And he hoped the number of people at Manston would be reduced every day this week.

“We are procuring more hotels at pace, so the population of the site reduces," Mr Jenrick said. "I am hopeful that it will reduce every day of this week.

“That is dependent on the number of migrants that will cross the Channel.

“Because if you have 1,000 migrants illegally crossing the Channel every day, we have to take them somewhere in the moment and that is to Manston, which makes it very challenging.”

On Tuesday, some migrants were moved out of the overcrowded immigration centre.

The union representing Border Force staff working at the Manston site in Kent said the Home Office had hoped to take 400 people out of the site on Tuesday.

Lucy Moreton, of the Union for Borders, Immigration and Customs, also said the government department had not responded to its requests for increased support for staff working at the centre near Ramsgate.

Two coaches with heavily tinted windows were seen leaving the centre at about 4.15pm on Tuesday. It appeared the buses were full of people.

Another coach entered the site at about 4.25pm.

A Home Office spokesman said the department would not provide a “running commentary” on the number of people at the site.

It is unclear whether those moved from Manston will be taken to hotels or alternative accommodation.

An HM Inspectorate of Prisons inspection this summer found some migrants were not allowed access to mobile phones to let their families know they were safe, and “in some parts of the site they were, inexplicably, not even allowed to close toilet doors fully”.

Chief Inspector of Prisons Charlie Taylor said the government “had to get a grip”.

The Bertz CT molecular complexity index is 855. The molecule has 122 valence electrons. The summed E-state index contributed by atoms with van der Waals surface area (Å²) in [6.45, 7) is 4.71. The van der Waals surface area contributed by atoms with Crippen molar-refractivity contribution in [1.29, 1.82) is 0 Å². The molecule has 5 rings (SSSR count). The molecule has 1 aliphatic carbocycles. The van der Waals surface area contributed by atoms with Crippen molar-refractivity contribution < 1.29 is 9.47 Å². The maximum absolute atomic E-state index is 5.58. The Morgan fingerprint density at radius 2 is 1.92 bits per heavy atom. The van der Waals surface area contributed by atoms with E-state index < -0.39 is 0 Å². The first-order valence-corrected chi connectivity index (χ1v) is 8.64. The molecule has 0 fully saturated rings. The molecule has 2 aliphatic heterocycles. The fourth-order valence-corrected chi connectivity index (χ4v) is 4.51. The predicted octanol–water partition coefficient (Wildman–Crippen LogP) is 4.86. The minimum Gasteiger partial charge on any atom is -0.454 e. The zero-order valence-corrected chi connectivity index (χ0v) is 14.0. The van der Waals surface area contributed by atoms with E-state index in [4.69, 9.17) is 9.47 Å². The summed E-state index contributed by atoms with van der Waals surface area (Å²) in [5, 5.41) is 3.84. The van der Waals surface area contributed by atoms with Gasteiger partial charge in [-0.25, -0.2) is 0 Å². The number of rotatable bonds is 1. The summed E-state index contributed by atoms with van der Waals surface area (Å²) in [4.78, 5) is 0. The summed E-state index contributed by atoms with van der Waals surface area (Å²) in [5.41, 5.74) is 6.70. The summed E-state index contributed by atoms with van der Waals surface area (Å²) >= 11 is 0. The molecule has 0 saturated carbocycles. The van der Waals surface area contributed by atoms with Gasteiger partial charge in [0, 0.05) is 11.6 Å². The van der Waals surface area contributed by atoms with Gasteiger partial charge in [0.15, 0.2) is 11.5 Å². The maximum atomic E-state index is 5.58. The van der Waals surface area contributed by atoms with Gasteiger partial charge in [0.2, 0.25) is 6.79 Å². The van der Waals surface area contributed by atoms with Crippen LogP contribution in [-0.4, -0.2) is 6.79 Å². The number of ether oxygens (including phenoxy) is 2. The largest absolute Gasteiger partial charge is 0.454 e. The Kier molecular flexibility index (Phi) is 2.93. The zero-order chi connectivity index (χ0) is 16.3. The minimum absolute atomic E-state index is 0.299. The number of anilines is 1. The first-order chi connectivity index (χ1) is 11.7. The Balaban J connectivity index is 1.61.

“I returned in September to have another look and already we were beginning to see some of those risks we had flagged in the summer manifest themselves,” Mr Taylor told Sky News.

“So people were starting to spend longer on site. People were unable to make contact with family. People were staying in accommodation that wasn’t good enough.

"What we are now hearing is that things are becoming much worse — that people are spending much longer periods of time at the centre.”

Sir Roger Gale, a Conservative MP for North Thanet, with Manston in his constituency, has said that he does not trust Ms Braverman.

“Her language yesterday, I'm afraid, suggested that she is only really interested in playing to the right wing," Mr Gale told Times Radio.

“The fact of the matter is that, of course, I'm also defending my constituents' interest because the facility at Manston was designed to turn people around in 24 hours, maximum 48 hours, and move them on.

"It's a processing centre, not a refugee camp.

“I was given a clear undertaking by Priti Patel as home secretary and by the minister of state that that is what would happen and that there would be no expansion of the facility.

“Over the last few days, we have seen an almost doubling of the size of the number of people in Manston and a massive building of further accommodation, and that is not acceptable.

“It's in breach of the undertakings that I was given and I'm not prepared to accept it. I don't accept or trust this home secretary's work.”

Updated: November 01, 2022, 7:19 PM